One computational geometry question that we will want to address is how to determine the intersection of two line segments. This will allow for further solutions for more complex questions, including a general solution regarding whether a point is inside or outside of a convex or non-convex polygon. Previously, we’ve described how to define a line segment in MATLAB, and we will use this definition in our current method for solving for line intersections.

Note: Much credit for this post and explanation should be given to Gareth Rees. While preparing this post, I ran across his response, and I can’t do it much more justice, so here is his general implementation in MATLAB.

There are 5 possibilities if we have two line segments:

1) The two line segments are collinear and overlapping (intersecting portion is a line segment)

2) The two line segments are collinear and disjoint (not intersecting)

3) The two line segments are parallel (not intersecting)

4) Not parallel and intersect

5) Not parallel and non-intersecting

In order to determine collinearity and intersections, we will take advantage of the cross product. A cross product returns the vector perpendicular to two given vectors. Alternatively, if two segments are parallel, the cross product will be 0 (as A X B = |A|*|B|*sin(theta), and theta of 0 or 180 will return 0), and this will provide a great check for discriminating possibilities 1,2,3 and 4,5. The built-in cross MATLAB function will provide the cross product of two vectors, but doing so requires that the vectors be defined in three dimensions. We can therefore either append a 0 to all of our 2-D line segments or use the following function, which returns only the k vector (ignoring the i and j vectors) of the cross product.

%% Cross product returning z valuefunction z = cross(a, b) z = a(1)*b(2) - a(2)*b(1);

Now let’s define our function “checkSegmentIntersection”, which will take as input two line segments (A and B). These input arguments will be 2×2 arrays with each row describing the endpoints of the line segment. The output arguments of “doesIntersect” will be a boolean value true/false and “intersection” will provide the intersection point (or line segment) if there is an intersection (or overlap). Our default initialization of “false” and NaN will be the outputs for the second, third and fifth possibilities. We will therefore only check for the first and fourth possibilities.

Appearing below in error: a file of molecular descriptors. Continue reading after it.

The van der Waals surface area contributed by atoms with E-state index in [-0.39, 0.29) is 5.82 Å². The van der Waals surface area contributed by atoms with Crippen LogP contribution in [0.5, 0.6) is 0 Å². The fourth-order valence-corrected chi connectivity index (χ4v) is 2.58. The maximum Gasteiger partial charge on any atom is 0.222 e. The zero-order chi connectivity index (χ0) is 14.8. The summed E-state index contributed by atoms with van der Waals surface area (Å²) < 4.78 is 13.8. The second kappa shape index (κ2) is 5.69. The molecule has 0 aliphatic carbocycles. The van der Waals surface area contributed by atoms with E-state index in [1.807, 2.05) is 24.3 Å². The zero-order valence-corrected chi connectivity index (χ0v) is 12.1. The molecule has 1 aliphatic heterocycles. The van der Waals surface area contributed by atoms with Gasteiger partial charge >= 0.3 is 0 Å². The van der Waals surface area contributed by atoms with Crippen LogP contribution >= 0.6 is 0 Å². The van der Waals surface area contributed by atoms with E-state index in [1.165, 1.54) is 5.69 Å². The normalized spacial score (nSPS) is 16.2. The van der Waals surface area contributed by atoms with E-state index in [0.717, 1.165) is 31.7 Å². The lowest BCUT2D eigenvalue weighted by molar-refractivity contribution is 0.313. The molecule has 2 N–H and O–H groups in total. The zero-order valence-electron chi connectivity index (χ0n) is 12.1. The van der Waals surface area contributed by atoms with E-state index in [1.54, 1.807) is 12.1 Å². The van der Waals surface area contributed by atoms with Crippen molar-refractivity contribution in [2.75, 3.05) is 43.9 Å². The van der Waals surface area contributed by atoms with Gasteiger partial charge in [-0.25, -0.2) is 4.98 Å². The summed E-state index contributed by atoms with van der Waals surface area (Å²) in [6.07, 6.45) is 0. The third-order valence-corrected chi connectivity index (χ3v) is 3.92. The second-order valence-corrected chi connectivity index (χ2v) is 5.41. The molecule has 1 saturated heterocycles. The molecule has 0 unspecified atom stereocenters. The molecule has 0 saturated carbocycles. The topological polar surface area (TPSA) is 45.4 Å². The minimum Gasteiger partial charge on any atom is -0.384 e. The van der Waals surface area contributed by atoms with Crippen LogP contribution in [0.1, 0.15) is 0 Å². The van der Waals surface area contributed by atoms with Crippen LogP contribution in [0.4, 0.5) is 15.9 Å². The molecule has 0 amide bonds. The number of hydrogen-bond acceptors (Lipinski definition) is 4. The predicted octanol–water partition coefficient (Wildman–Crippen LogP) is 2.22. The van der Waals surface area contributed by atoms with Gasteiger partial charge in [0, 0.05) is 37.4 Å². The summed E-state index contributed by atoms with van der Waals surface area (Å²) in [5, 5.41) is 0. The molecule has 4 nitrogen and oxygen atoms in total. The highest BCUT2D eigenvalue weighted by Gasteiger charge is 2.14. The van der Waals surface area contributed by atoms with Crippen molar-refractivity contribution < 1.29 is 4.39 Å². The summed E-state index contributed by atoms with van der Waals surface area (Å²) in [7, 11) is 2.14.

function [doesIntersect, intersection] = checkSegmentIntersection(A, B) % Check if two line segments (A and B) intersect in 2D space. % initialize output values doesIntersect = false; intersection = NaN;

As we described previously, we will utilize parametric equations for the two line segments, such that segment1 = p + t*r and segment2 = q + u*s, where t and u range from 0 to 1.

`% Solve for all of these variables given the two line segmentsp = A(1,:);r = parameterizeLine(A(1,:), A(2,:));q = B(1,:);s = parameterizeLine(B(1,:), B(2,:));`

Then, as described by Gareth Rees, we can solve for the intersection using the following two equations:

% t = (q-p) x s/(r x s)% u = (q-p) x r/(r x s)% Solve for cross productsr_cross_s = cross(r, s);q_p_cross_s = cross(q-p, s);q_p_cross_r = cross(q-p, r);% solve for t and ut = q_p_cross_s / r_cross_s;u = q_p_cross_r / r_cross_s;

Now, let’s check if the two line segments are collinear or parallel. If the line segments are collinear/parallel and q_p_cross_r is not 0, then there is no intersection. Otherwise, if it is 0, we will find the line segment where overlapping occurs.

%% First Possibilityif r_cross_s == 0 if q_p_cross_r == 0 t0 = dot(q-p,r)/dot(r,r); if t0 >= 0 && t0 <= 1 doesIntersect = true; % return a line segment where intersection occurs intersection = [p; p+t0*r]; end end

On the other hand, if the line segments are not parallel (r_cross_s ~= 0), then we check to see if they intersect within the range of 0 to 1 for both u and t.

%% Fourth possibilityelse if t >= 0 && t <= 1 && u >=0 && u <= 1 doesIntersect = true; intersection = p + t * r; end end

Let’s do some validation of our code. First, for condition 1, let’s use A = [4 -1; 0 5]; and B = [3 0.5; 6 -4]; I’ve uploaded a version of the code that includes plotResults as an input argument if you want to give it a try, but here would be the output:

[doesInt, inter] = checkSegmentIntersection(A,B,true)doesInt = logical 1inter = 4.0000 -1.0000 3.0000 0.5000

For conditions 2 and 3, we would need collinear lines that do not intersect and parallel lines, respectively. Let’s use A = [4 -1; 0 5]; B = [6 -4; 8 -7] and [5 0; 1 6], respectively. Both conditions will return the following results for the intersection, with the following graphical representations.

[doesInt, inter] = checkSegmentIntersection(A,B,true)doesInt = logical 0inter = NaN

For condition 4, let’s generate line segments that intersect. Using A = [4 -1; 0 5]; and B = [5 2; 1 -2];

[doesInt, inter] = checkSegmentIntersection(A,B,true)doesInt = logical 1inter = 3.2000 0.2000

Finally, non-parallel lines that do not intersect. A = [4 -1; 0 5]; and B = [0 0 2 1];

[doesInt, inter] = checkSegmentIntersection(A,B,true)doesInt = logical 0inter = NaN

Take a look at the uploaded checkSegmentIntersection.m file if you want to try some line segment examples as well. If you have any comments or questions, please feel free to let us know.